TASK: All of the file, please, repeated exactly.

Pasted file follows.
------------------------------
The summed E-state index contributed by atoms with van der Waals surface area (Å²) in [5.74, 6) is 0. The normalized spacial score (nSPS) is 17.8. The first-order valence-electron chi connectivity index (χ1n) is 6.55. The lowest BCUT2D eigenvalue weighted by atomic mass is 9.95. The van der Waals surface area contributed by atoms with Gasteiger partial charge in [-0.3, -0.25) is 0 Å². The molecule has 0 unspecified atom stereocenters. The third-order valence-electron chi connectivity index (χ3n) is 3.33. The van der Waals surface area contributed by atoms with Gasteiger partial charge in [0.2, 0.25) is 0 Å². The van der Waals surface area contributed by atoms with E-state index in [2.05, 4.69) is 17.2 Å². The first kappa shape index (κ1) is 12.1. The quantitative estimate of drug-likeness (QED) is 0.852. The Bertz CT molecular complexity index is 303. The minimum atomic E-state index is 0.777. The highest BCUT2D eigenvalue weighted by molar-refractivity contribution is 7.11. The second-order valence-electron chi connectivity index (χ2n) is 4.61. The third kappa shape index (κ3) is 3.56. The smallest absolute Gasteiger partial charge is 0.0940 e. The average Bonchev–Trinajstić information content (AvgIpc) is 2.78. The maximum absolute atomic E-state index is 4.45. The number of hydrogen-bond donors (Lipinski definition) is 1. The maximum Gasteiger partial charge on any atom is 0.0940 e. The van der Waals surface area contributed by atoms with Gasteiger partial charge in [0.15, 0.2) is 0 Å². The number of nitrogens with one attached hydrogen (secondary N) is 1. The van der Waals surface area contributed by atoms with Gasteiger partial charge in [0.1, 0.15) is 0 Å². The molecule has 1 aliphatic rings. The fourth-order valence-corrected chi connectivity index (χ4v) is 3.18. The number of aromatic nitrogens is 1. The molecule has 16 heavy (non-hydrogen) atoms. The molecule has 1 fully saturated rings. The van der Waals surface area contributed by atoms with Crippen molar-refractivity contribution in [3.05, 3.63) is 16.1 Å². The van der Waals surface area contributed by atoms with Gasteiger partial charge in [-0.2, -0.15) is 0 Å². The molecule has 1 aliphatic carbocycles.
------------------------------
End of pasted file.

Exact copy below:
The summed E-state index contributed by atoms with van der Waals surface area (Å²) in [5.74, 6) is 0. The normalized spacial score (nSPS) is 17.8. The first-order valence-electron chi connectivity index (χ1n) is 6.55. The lowest BCUT2D eigenvalue weighted by atomic mass is 9.95. The van der Waals surface area contributed by atoms with Gasteiger partial charge in [-0.3, -0.25) is 0 Å². The molecule has 0 unspecified atom stereocenters. The third-order valence-electron chi connectivity index (χ3n) is 3.33. The van der Waals surface area contributed by atoms with Gasteiger partial charge in [0.2, 0.25) is 0 Å². The van der Waals surface area contributed by atoms with E-state index in [2.05, 4.69) is 17.2 Å². The first kappa shape index (κ1) is 12.1. The quantitative estimate of drug-likeness (QED) is 0.852. The Bertz CT molecular complexity index is 303. The minimum atomic E-state index is 0.777. The highest BCUT2D eigenvalue weighted by molar-refractivity contribution is 7.11. The second-order valence-electron chi connectivity index (χ2n) is 4.61. The third kappa shape index (κ3) is 3.56. The smallest absolute Gasteiger partial charge is 0.0940 e. The average Bonchev–Trinajstić information content (AvgIpc) is 2.78. The maximum absolute atomic E-state index is 4.45. The number of hydrogen-bond donors (Lipinski definition) is 1. The maximum Gasteiger partial charge on any atom is 0.0940 e. The van der Waals surface area contributed by atoms with Gasteiger partial charge in [0.15, 0.2) is 0 Å². The number of nitrogens with one attached hydrogen (secondary N) is 1. The van der Waals surface area contributed by atoms with Gasteiger partial charge in [0.1, 0.15) is 0 Å². The molecule has 1 aliphatic rings. The fourth-order valence-corrected chi connectivity index (χ4v) is 3.18. The number of aromatic nitrogens is 1. The molecule has 16 heavy (non-hydrogen) atoms. The molecule has 1 fully saturated rings. The van der Waals surface area contributed by atoms with Crippen molar-refractivity contribution in [3.05, 3.63) is 16.1 Å². The van der Waals surface area contributed by atoms with Gasteiger partial charge in [-0.2, -0.15) is 0 Å². The molecule has 1 aliphatic carbocycles.